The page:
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Federal Research Center 
"Krasnoyarsk Science Center of the Siberian
Branch of the Russian Academy of Sciences"

 Федеральный исследовательский центр «Красноярский научный центр Сибирского отделения Российской академии наук»

Federal Research Center 
"Krasnoyarsk Science Center of the Siberian
Branch of the Russian Academy of Sciences"

Aptamers will help defeat COVID-19

10 February 2022 г. FRC KSC SB RAS

Аптамеры помогут победить COVID-19
Scientists have developed an innovative method for computer simulation of aptamers. This will allow one to quickly obtain an affinity agent for binding to any protein for which one can build a tertiary structure. An aptamer has been created as an example, which binds to the coronavirus spike protein. Using it, researchers plan to fight various variants of COVID-19 and other similar viruses. The results of the study were published in Chemistry-A European Journal.

The COVID-19 pandemic has shown that viruses pose a huge threat to modern society. Antibodies previously developed to detect and block coronavirus proteins do not always show good binding affinity to the virus. Moreover, antibodies are characterized by poor bioavailability, high cost, and time-consuming development. Obviously, a new methodology is needed for the rapid construction of stable molecules capable of selectively binding to a specific target protein.

An international group of scientists from Russia, Finland, Italy, China, Taiwan and Canada, including researchers from the Krasnoyarsk Science Center SB RAS, has developed a new method for creating aptamers to detect or “neutralize” viruses. With its help, scientists have created a new 31-mer DNA aptamer for the coronavirus spike protein.

Aptamers are artificial single-stranded RNA or DNA molecules. They can be designed to bind to target proteins with high specificity and strength. Such molecules are promising for detecting SARSCoV-2 and blocking its viral activity. The mechanism of their interaction with the target is similar to that of antibodies. They are able to attach to a specific biological target, such as the spike protein of the coronavirus, which is important for the virus entry into host cells.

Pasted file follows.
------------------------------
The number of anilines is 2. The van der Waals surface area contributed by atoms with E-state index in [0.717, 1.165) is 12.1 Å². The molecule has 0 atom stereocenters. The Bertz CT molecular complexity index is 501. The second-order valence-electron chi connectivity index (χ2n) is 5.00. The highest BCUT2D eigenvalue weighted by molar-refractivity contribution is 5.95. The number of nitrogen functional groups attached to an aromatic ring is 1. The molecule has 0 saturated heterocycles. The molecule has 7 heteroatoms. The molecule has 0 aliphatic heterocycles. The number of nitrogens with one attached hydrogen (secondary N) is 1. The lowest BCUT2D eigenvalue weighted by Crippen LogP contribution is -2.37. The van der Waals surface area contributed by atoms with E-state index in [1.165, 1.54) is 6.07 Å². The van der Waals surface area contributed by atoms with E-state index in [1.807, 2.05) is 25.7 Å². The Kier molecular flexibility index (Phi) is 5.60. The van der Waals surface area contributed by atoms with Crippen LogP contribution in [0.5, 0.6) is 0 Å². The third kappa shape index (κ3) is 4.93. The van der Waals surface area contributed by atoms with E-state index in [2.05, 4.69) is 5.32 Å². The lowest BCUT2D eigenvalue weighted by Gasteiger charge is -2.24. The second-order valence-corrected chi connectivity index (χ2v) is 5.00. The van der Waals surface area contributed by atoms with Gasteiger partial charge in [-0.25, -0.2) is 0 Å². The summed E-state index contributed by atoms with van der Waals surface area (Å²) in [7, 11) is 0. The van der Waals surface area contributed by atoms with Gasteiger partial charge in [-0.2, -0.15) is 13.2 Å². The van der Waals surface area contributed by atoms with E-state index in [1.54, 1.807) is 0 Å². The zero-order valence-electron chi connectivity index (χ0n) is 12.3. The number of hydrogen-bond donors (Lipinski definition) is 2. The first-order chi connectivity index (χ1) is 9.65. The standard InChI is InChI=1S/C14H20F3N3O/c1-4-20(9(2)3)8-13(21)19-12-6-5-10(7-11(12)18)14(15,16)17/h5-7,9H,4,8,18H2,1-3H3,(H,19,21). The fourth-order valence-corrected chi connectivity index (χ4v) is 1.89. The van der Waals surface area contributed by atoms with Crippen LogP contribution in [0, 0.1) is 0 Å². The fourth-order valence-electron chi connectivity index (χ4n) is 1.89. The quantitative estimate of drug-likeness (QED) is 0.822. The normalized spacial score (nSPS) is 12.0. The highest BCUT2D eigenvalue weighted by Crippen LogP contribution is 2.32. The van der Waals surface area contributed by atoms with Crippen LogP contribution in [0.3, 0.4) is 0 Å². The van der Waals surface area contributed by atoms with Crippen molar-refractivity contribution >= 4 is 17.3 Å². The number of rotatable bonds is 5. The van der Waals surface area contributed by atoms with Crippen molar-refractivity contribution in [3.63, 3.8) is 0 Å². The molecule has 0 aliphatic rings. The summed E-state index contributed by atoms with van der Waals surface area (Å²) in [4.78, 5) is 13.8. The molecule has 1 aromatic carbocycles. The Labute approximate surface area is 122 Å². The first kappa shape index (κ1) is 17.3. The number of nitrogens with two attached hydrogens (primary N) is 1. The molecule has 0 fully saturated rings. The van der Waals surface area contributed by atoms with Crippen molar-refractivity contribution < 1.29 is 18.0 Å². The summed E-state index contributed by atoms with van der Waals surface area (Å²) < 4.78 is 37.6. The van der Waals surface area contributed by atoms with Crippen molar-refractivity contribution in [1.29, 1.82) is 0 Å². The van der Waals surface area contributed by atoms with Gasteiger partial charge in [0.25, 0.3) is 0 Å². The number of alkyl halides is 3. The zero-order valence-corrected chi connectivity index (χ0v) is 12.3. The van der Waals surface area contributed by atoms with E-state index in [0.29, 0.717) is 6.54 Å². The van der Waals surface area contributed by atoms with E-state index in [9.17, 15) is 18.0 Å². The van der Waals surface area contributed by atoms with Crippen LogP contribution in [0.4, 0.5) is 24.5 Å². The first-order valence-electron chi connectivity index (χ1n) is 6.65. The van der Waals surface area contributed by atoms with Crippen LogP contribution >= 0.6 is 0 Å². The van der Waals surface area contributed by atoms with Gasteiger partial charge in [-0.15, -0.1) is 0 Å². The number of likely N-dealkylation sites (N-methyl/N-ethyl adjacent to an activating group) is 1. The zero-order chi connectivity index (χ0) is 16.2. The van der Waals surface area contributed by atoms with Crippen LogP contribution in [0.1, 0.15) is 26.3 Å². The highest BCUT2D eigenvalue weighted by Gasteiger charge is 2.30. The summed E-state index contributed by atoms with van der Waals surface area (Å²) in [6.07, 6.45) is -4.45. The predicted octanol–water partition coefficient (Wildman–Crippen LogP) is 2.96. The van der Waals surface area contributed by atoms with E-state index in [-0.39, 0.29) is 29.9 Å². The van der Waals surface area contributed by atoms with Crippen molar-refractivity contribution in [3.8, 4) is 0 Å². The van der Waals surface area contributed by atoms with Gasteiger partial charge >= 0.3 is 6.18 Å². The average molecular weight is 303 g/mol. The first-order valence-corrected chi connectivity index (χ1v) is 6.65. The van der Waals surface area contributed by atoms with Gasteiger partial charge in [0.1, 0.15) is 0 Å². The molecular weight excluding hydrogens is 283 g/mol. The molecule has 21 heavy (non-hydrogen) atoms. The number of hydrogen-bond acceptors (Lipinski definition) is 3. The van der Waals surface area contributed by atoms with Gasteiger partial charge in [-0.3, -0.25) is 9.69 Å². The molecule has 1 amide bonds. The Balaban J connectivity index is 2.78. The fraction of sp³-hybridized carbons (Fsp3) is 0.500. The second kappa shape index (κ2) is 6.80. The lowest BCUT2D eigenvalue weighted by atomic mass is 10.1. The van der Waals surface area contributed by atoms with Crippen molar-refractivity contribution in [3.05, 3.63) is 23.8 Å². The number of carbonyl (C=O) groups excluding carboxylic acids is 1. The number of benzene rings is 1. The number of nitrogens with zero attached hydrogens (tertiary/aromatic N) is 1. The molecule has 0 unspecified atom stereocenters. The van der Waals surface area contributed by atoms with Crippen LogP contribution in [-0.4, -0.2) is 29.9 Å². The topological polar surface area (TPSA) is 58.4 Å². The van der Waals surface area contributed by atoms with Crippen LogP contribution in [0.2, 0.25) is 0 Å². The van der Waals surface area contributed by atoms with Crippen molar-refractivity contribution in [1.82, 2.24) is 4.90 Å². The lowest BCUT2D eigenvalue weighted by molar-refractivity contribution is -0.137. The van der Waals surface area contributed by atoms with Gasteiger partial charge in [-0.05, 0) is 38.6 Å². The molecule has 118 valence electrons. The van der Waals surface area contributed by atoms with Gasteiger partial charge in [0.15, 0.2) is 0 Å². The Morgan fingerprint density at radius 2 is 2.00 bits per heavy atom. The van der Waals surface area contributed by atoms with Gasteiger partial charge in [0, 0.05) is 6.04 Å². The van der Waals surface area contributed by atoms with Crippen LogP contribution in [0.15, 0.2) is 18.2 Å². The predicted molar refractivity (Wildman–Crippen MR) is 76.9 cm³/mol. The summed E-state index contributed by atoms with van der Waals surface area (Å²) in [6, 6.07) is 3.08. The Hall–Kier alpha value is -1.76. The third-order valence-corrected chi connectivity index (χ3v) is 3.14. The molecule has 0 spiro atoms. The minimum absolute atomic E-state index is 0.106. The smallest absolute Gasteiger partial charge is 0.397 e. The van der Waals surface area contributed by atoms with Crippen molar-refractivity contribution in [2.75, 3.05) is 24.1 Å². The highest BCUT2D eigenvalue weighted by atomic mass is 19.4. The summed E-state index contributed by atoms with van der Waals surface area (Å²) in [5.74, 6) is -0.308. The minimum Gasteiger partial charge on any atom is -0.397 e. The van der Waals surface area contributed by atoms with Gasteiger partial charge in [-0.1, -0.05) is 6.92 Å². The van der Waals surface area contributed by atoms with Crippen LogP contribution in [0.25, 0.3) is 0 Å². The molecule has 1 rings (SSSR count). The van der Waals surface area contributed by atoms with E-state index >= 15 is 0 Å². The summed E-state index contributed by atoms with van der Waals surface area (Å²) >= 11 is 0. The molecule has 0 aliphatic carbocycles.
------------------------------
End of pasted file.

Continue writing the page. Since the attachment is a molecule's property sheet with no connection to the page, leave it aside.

Traditionally, aptamers are selected in the laboratory from DNA libraries. A new approach to the virtual design of aptamers, called SIBDD (Structure and Interaction Based Drug Design), is based on knowledge of the structures of molecules and forces of their interaction. Aptamers are created using this technique in two main stages: digital computer simulation and experimental analysis of theoretical results. First, using computer simulation methods with supercomputer calculations, nucleotide sequences in the aptamer responsible for selective attachment and construction of the aptamer structure are searched for. The scientists then test the selected variants for their ability to bind to the desired protein. As the authors of the technology note, this is a combination of computer modeling, screening and site-directed mutagenesis with experimental verification in each cycle to obtain molecules with high binding affinity and selectivity. The method allows the rapid development of molecules for the diagnosis and treatment of any disease with a known target, including SARS-CoV-2.

“Selecting aptamers is a complex and time-consuming process. It can be simplified by combining calculations and experiments. We have developed a robust aptamer design technology. Its advantage is in using the power of a supercomputer to quickly design molecules that block virus infection. This will help to quickly and timely respond to potential new viruses. Our approach combines several steps: molecular design based on virtual screening of DNA aptamer libraries and site-directed mutagenesis to increase protein tertiary structure conformance; 3D molecular modeling of the target and docking of the aptamer with the protein; molecular dynamics simulation of complexes and quantum mechanical evaluation of the interaction between the aptamer and the target with further experimental analysis. This technique can be used to improve the structure of the aptamer,” says Anna Kichkailo, Doctor of Biology, Head of the Laboratory of Digital Controlled Drugs and Theranostics of FRC KSC SB RAS, Head of the Laboratory of Biomolecular and Medical Technologies at the V.F. Voyno-Yasenetsky Krasnoyarsk State Medical University.

Using the developed technology, the researchers have created a modified Apt31 which is highly specific to the coronavirus spike protein. As compared to previously used molecules, it has the strongest protein binding.

“The efficiency of Apt31 coupling with the coronavirus spike protein has been proved using three different experimental methods. Experiments are currently underway to evaluate the antiviral properties of Apt31. Two ways of using the new aptamer can be envisaged. The first is therapeutic use to prevent entry of the virus into human cells, and the second is diagnostic use to detect the presence of the virus in body fluids. The preliminary results show that the resulting aptamers are promising candidates for detecting and blocking the SARS-CoV-2 virus. In addition, our approach to creating aptamers can contribute to the development of diagnostic and therapeutic tools for other viruses of the coronavirus family or their mutated variants. Given the high versatility of aptamers, the computer-aided design of molecules offers promising opportunities for the development of diagnostic and therapeutic tools for other diseases,” concludes Anna Kichkailo.
The study was carried out within the framework of project No. 21-73-20240 of the Russian Science Foundation.